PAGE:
VII

A founding father and lifelong member of the "Club," or Pundit Club of Rochester, made up of community celebrities (University professors among them) who met periodically to dine sumptuously and discuss papers by members, Anderson presented to the society at least thirty-seven essays. Not only are these contributions further evidence of the intellectual versatility of the man, but they furnish additional insights on his qualities and his limitations. Subjects ranged over the unity of the human race, ethnology, Jewish and Protestant revisions of the Bible, pauperism, and, of course, the philosophy of Sir William Hamilton.

Aside from the Pundits (and he found repetitious themes for papers by some of the members very boring), Anderson in the last phase of his tenure at Rochester seems to have confined his social relations exclusively to fellow Baptists -- which damaged the image of the University in the community. Worshipping at the Second Baptist Church, he held tenaciously to transmitted notions on theology; it was said of him that his "convictions were definite not narrow, positive but not bigoted." As in his youth, Anderson at Rochester gloried in the role the Baptist denomination had played in western civilization, was still playing, and he was pleased to be known as a dyed-in-the-wool communicant of that faith. "We started the idea of liberty," he exclaimed --inaccurately-- to a company of co-religionists. "We started the idea of the separation of the Church and the State.... When I was a little boy, my mother used to take me by the hand," he recalled, "and lead me across a pasture--a two mile walk--to a Baptist Church, unable to maintain a minister, where sermons were read, and the forms of worship maintained. Thus I received my education in the principles which we hold..."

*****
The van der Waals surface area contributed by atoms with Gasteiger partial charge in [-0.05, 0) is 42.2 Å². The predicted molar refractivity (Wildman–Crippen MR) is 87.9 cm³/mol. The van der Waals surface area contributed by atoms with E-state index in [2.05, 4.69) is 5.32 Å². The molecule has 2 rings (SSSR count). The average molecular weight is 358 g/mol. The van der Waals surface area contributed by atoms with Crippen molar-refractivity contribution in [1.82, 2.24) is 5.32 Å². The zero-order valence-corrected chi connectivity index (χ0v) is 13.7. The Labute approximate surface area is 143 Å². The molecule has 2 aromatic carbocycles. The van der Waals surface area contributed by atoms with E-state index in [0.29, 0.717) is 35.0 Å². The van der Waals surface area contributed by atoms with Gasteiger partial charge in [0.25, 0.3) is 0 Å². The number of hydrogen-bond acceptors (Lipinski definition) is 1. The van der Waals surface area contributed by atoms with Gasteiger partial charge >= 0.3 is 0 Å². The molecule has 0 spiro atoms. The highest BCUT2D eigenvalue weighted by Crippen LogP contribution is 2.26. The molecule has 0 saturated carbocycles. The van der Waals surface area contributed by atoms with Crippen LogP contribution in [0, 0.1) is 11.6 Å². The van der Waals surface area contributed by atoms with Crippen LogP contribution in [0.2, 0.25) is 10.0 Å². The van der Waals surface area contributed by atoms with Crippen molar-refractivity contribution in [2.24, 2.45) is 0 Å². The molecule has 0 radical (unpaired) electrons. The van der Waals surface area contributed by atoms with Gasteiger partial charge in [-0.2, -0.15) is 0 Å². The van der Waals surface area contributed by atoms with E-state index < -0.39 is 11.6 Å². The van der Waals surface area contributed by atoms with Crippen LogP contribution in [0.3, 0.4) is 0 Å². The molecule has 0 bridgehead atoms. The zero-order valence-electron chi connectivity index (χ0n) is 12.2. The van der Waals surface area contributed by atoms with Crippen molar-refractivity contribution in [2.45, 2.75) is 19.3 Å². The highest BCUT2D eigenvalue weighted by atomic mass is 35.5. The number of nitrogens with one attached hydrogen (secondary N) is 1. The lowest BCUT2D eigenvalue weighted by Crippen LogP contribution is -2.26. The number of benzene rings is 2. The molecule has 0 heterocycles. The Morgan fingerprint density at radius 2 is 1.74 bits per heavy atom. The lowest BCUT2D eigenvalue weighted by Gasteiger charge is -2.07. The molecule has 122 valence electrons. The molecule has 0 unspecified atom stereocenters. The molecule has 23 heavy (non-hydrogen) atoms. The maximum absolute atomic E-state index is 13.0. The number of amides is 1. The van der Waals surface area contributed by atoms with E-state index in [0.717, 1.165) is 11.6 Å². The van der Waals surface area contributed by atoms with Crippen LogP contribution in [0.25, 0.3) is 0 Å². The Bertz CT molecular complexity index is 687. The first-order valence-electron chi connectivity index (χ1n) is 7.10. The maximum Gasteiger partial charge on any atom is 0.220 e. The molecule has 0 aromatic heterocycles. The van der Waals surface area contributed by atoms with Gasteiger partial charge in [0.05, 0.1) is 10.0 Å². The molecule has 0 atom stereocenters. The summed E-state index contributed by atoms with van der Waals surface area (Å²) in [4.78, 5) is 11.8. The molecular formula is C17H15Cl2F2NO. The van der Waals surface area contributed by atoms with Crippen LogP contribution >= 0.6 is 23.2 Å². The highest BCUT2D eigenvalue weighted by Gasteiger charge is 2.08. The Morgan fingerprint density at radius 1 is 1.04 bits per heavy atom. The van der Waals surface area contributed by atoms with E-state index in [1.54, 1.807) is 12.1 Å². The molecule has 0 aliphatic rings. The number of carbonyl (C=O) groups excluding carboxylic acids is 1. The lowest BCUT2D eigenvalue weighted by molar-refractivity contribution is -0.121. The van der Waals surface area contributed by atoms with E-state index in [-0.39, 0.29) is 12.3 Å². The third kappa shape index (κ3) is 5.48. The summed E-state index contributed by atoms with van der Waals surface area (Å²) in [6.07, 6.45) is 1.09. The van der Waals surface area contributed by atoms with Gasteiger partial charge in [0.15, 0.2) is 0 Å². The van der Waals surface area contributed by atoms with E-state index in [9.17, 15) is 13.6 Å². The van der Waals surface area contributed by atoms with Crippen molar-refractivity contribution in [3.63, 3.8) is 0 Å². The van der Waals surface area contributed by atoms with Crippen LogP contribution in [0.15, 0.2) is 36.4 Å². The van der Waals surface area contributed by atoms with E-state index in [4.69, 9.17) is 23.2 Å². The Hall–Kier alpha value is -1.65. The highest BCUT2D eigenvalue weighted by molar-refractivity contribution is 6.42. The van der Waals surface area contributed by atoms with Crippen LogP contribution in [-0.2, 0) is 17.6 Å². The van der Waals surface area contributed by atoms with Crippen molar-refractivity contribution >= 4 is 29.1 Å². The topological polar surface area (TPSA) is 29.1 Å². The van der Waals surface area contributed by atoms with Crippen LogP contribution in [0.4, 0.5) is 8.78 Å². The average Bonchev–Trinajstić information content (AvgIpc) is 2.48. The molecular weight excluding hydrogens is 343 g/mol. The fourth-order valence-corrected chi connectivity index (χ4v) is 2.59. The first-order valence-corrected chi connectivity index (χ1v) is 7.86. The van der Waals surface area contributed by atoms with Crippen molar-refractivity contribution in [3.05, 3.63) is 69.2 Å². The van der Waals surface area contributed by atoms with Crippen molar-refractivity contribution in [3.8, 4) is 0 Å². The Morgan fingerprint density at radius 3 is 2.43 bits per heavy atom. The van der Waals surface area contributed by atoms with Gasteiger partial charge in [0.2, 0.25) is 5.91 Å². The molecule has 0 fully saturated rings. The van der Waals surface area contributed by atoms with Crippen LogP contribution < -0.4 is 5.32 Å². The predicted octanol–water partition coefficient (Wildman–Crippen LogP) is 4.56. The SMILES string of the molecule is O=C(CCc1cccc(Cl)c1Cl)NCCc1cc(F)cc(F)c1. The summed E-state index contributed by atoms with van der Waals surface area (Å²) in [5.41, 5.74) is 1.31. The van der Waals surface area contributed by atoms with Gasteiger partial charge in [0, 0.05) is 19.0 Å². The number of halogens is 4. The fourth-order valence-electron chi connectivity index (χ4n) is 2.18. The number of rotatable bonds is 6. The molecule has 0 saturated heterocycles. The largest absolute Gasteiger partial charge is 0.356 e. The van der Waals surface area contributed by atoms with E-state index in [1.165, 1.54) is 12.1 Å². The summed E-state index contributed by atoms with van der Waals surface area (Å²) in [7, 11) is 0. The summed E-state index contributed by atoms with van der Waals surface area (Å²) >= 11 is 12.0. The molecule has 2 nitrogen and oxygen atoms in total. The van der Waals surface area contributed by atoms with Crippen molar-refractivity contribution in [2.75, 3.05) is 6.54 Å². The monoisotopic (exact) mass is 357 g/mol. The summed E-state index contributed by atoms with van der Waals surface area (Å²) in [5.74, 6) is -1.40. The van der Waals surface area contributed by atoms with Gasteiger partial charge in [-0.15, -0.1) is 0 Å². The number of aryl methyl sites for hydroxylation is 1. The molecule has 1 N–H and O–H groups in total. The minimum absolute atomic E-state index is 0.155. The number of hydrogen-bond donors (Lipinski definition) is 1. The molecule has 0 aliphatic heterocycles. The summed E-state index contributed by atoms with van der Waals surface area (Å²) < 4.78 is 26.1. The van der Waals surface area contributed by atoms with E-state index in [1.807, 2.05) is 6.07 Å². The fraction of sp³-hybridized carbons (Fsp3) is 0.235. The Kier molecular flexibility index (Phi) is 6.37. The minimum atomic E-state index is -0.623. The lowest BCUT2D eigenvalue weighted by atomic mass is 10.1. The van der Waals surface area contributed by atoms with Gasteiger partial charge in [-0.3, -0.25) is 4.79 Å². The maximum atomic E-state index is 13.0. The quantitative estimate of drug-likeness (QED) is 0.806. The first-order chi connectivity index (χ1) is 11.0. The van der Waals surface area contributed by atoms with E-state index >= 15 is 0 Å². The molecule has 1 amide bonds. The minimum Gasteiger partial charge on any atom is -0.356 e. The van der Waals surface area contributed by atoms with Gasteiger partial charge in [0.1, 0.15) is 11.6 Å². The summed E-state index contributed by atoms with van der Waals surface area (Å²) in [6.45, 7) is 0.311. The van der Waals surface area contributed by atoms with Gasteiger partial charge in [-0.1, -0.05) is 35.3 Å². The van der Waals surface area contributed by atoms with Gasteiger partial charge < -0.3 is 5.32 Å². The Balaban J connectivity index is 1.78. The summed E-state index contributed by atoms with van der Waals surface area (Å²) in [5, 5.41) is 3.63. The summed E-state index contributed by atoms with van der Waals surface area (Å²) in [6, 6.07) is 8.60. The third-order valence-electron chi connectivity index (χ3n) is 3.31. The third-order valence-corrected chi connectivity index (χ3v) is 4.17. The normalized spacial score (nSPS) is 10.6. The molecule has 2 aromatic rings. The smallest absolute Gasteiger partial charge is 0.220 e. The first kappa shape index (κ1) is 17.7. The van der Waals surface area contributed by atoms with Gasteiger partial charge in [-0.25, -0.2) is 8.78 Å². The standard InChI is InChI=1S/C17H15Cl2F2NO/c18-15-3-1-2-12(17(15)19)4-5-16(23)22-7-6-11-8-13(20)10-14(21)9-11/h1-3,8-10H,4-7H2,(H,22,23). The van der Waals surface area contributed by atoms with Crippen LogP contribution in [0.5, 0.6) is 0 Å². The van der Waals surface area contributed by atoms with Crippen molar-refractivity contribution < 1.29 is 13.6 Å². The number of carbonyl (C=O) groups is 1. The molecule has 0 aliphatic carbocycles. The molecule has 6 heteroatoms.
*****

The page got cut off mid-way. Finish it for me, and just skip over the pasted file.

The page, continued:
Homelife in the Anderson household, which sometimes included an undergraduate for an academic term or longer and in which the President's father lived out his last years, may be described as comfortable, idyllic, though not at all affluent. The President intensely enjoyed good conversation and good dinners, and he rejoiced when, while the Civil War raged, a benevolent trustee gave him "12 bottles of old brandy bottled in 1840 and 12 bottles of old Bourbon whiskey." Fond of art and interested in music, though not in the theater, seemingly, it may be wondered whether the Andersons ever had much plain, unadulterated fun; humor had little standing in the catalogue of virtues of this austere son of Maine, but he did remark after an unsuccessful fishing trip that he "caught nothing but a burnt skin. "